Archive for Medicaid

 

Low-Income Patients More Likely to End Up in Low-Quality SNFs

Dually eligible individuals are more likely than others to find themselves in low-rated skilled nursing facilities, recent research has found.

According to a study published in the Journal of Applied Gerontology, more than 50 percent of dually eligible individuals – those covered by both Medicare and Medicaid – who are admitted to skilled nursing facilities are served by facilities that have low (one or two stars) ratings under Medicare’s five-star quality rating system for nursing homes.  Overall, the dually eligible are 9.7 percentage points more likely than patients not on Medicaid to be served by lower-rated facilities.

The education of those individuals and their distance from higher-quality facilities are the two leading reasons.  According to the study, lower-quality skilled nursing facilities are more likely to be located in or near low-income communities.  Health status and race also are contributing factors.

Learn more in the Journal of Applied Gerontology article “Medicaid and Nursing Home Choice:  Why Do Duals End Up in Low-Quality Facilities?” and from the McKnight’s Long-Term Care News report “More than 50% of dual-eligibles end up in low-rated SNFs, study finds.”

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MACPAC Recommends Changes in Medicaid Shortfall Definition

Hospitals’ calculation of their Medicaid shortfall would change under a recommendation that MACPAC voted to make to Congress.  That change, in turn, could affect hospitals’ future Medicaid disproportionate share payments.

Last week the Medicaid and CHIP Payment and Access Commission voted overwhelmingly to change how hospitals calculate their Medicaid shortfall:  the difference between what they spend caring for their Medicaid patients and what Medicaid pays them for that care.  Under MACPAC’s proposal, hospitals would need to deduct from their shortfall total all third-party payments they receive for the care they provide to their Medicaid patients.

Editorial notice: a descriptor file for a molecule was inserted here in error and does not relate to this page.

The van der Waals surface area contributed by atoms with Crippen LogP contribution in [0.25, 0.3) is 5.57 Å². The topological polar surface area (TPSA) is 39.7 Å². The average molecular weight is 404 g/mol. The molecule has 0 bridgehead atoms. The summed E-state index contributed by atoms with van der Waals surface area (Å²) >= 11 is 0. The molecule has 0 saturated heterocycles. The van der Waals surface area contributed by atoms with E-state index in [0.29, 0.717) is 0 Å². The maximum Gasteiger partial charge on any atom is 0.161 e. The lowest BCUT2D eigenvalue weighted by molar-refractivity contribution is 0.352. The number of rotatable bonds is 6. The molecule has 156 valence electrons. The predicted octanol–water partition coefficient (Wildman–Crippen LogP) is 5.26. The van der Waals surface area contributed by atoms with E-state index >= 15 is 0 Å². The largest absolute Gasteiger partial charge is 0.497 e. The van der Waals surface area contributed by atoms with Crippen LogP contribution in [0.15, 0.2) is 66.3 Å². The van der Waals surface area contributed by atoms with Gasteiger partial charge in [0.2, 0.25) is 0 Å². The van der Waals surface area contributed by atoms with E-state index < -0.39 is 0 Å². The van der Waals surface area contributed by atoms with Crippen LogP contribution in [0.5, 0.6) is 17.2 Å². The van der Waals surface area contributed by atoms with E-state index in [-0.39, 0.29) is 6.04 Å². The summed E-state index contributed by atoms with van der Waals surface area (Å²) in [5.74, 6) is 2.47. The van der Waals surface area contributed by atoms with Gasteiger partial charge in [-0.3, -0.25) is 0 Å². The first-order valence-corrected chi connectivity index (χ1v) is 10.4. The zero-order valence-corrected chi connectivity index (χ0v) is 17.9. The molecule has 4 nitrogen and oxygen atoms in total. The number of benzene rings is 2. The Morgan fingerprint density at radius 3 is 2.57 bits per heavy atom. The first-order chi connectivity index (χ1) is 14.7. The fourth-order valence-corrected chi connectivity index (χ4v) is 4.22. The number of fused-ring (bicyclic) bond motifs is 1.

If this proposal were to be adopted, it has the potential of changing Medicaid DSH allocations among the states and change the distribution of Medicaid DSH funds within individual states, although the Congressional Budget Office estimates that it would have little impact on either measure.

Complicating the MACPAC recommendation is last year’s federal court ruling that third-party payments could not be deducted from hospitals’ Medicaid shortfall totals because the Centers for Medicare & Medicaid Services lacks the authority to implement such a policy.  Making such a change therefore would require action by Congress.

Learn more about the MACPAC recommendation and its potential implications for hospitals …

MACPAC Meets

The Medicaid and CHIP Payment and Access Commission met for two days last week in Washington, D.C.

The following is MACPAC’s own summary of the sessions.

The Commission wrapped up its work on the June 2019 Report to Congress on Medicaid and CHIP at the April meeting, with sessions reviewing four of the report’s five draft chapters on Thursday morning, and votes on potential recommendations later in the afternoon.